Dorm sanitation concerns residents

By Kelly Finlan
October 23, 2003

Toccara Buckley

An overflowing trash dumpster sits at the bottom of the stairs in Woodcrest. Flies hover aimlessly above the can and the overwhelming stench of the decaying garbage gags passers-by.

“They [housekeeping] only take off the top layer so they don’t overflow,” Brenda Moscatell, a freshman English/communications major, said. Moscatell is concerned that the heating system will filter the smell throughout the building when it is turned on.

The sanitation and general cleanliness of the dormitories and houses on campus is a major concern of residents. Bathrooms, kitchens and common areas are left unkempt.

“Perception has a lot to do with it as well,” Howard Holden, the director of facilities, said. Holden went on to say that students generally see the bathrooms in the morning, but they are not cleaned until the afternoon. Thus, they see them when they are the dirtiest.

“Housekeeping is really good, but the residents are kinda dirty,” Jen Scapellati, a sophomore English and secondary education major, said. Scapeletti complained that the floors in her bathroom in New Residence Hall are always wet and slippery.

There are schedules which housekeeping is supposed to follow, according to Holden. Light cleaning, like taking out the trash and cleaning the bathrooms, is supposed to be done every day. Larger cleaning jobs are done on a weekly basis, and large jobs, like cleaning the rugs, is done monthly.

Holden meets with the housekeeping once a week and Arthur Jackson, the contracted cleaning service company, once a month to discuss the status of the facilities, and housekeeping inspects the buildings weekly to make sure adequate facilitoes are being kept.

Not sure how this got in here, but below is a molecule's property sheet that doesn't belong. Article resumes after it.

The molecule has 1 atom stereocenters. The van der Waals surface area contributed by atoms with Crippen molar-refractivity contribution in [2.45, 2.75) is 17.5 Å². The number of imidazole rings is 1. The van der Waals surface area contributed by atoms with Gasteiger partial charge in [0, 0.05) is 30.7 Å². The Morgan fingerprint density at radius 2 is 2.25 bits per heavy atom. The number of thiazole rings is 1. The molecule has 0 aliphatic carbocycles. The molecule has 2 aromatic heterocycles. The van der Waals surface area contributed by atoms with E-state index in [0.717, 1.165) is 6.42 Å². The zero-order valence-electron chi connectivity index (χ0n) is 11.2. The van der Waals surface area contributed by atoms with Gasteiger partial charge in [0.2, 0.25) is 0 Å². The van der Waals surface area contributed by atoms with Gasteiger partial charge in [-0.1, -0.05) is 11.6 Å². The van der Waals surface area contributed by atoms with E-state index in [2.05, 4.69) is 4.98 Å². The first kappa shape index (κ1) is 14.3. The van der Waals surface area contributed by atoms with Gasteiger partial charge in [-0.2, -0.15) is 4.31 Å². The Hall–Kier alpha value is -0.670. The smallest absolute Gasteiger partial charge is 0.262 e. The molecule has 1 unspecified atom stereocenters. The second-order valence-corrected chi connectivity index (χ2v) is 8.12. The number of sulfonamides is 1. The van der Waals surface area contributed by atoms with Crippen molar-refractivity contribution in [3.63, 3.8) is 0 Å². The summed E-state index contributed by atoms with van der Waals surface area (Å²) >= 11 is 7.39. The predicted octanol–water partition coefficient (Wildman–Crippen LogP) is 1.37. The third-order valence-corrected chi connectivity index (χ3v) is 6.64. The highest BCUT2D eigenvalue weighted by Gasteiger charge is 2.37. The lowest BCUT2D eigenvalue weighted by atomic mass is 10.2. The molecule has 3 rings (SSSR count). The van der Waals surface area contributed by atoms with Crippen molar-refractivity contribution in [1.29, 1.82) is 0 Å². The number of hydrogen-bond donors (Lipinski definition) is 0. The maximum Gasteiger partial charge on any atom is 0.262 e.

Aging houses and careless residents add to the mess.

The ceiling of room 14, in the basement of House Seven, flooded when the bathroom upstairs clogged on Sunday, Oct. 12.

“I woke up to hear dripping water,” Lindsey Mirigliani, a senior early childhood development and elementary education major, said. “It wasn’t like drip, drip. It was pouring.” Mirigliani caught the dirty toilet water in a trashcan until a Public Safety Officer, a facilities technician and a plumber arrived.

Facilities is usually there “within the day,” according to Holden.

She and her roommates scheduled a time with housekeeping to clean the carpets, as well. Housekeeping missed their appointment twice, according to Mirigliani. They had to deal with the smell for three days.

“Our ceiling is still stained,” Lauren Cannon, a senior education major and resident of room 14, said. “Our room is an accident waiting to happen.”

“It’s not just a question of housekeeping. It’s not just a question of facilities. It’s a question of thinking of fellow students. They expect to find a clean bathroom as much as [other students] do,” Holden said. “It’s an ongoing effort.”

“It’s not the best, but for college it’s not bad,” Cohr said.

Posted to the Web by: Toccara Buckley

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Kelly Finlan

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